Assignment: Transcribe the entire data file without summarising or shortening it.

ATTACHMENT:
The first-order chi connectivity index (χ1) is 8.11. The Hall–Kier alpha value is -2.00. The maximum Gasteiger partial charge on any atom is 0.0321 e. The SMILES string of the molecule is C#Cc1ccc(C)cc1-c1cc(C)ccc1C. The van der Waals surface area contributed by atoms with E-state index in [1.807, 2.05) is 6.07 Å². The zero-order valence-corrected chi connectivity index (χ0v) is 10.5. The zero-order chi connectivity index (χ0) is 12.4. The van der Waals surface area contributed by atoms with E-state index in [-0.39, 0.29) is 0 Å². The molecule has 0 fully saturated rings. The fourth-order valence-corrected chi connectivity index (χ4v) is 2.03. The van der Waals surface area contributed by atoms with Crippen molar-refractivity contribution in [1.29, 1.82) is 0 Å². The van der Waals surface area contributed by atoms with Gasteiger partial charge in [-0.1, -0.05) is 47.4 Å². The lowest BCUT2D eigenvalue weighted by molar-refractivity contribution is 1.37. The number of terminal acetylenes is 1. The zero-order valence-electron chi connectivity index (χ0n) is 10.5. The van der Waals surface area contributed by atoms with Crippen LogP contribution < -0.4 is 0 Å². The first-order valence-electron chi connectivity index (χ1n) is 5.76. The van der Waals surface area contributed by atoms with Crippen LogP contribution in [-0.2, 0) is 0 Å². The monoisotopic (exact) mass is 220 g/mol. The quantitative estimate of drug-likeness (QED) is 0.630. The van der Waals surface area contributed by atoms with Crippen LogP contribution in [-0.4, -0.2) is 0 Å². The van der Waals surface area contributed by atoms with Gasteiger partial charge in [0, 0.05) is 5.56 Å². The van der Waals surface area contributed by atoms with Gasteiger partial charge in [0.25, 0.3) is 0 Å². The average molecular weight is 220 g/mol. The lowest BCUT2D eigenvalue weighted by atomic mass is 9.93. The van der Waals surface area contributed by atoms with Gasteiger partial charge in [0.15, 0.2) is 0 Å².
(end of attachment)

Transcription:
The first-order chi connectivity index (χ1) is 8.11. The Hall–Kier alpha value is -2.00. The maximum Gasteiger partial charge on any atom is 0.0321 e. The SMILES string of the molecule is C#Cc1ccc(C)cc1-c1cc(C)ccc1C. The van der Waals surface area contributed by atoms with E-state index in [1.807, 2.05) is 6.07 Å². The zero-order valence-corrected chi connectivity index (χ0v) is 10.5. The zero-order chi connectivity index (χ0) is 12.4. The van der Waals surface area contributed by atoms with E-state index in [-0.39, 0.29) is 0 Å². The molecule has 0 fully saturated rings. The fourth-order valence-corrected chi connectivity index (χ4v) is 2.03. The van der Waals surface area contributed by atoms with Crippen molar-refractivity contribution in [1.29, 1.82) is 0 Å². The van der Waals surface area contributed by atoms with Gasteiger partial charge in [-0.1, -0.05) is 47.4 Å². The lowest BCUT2D eigenvalue weighted by molar-refractivity contribution is 1.37. The number of terminal acetylenes is 1. The zero-order valence-electron chi connectivity index (χ0n) is 10.5. The van der Waals surface area contributed by atoms with Crippen LogP contribution < -0.4 is 0 Å². The first-order valence-electron chi connectivity index (χ1n) is 5.76. The van der Waals surface area contributed by atoms with Crippen LogP contribution in [-0.2, 0) is 0 Å². The monoisotopic (exact) mass is 220 g/mol. The quantitative estimate of drug-likeness (QED) is 0.630. The van der Waals surface area contributed by atoms with Crippen LogP contribution in [-0.4, -0.2) is 0 Å². The van der Waals surface area contributed by atoms with Gasteiger partial charge in [0, 0.05) is 5.56 Å². The van der Waals surface area contributed by atoms with Gasteiger partial charge in [0.25, 0.3) is 0 Å². The average molecular weight is 220 g/mol. The lowest BCUT2D eigenvalue weighted by atomic mass is 9.93. The van der Waals surface area contributed by atoms with Gasteiger partial charge in [0.15, 0.2) is 0 Å².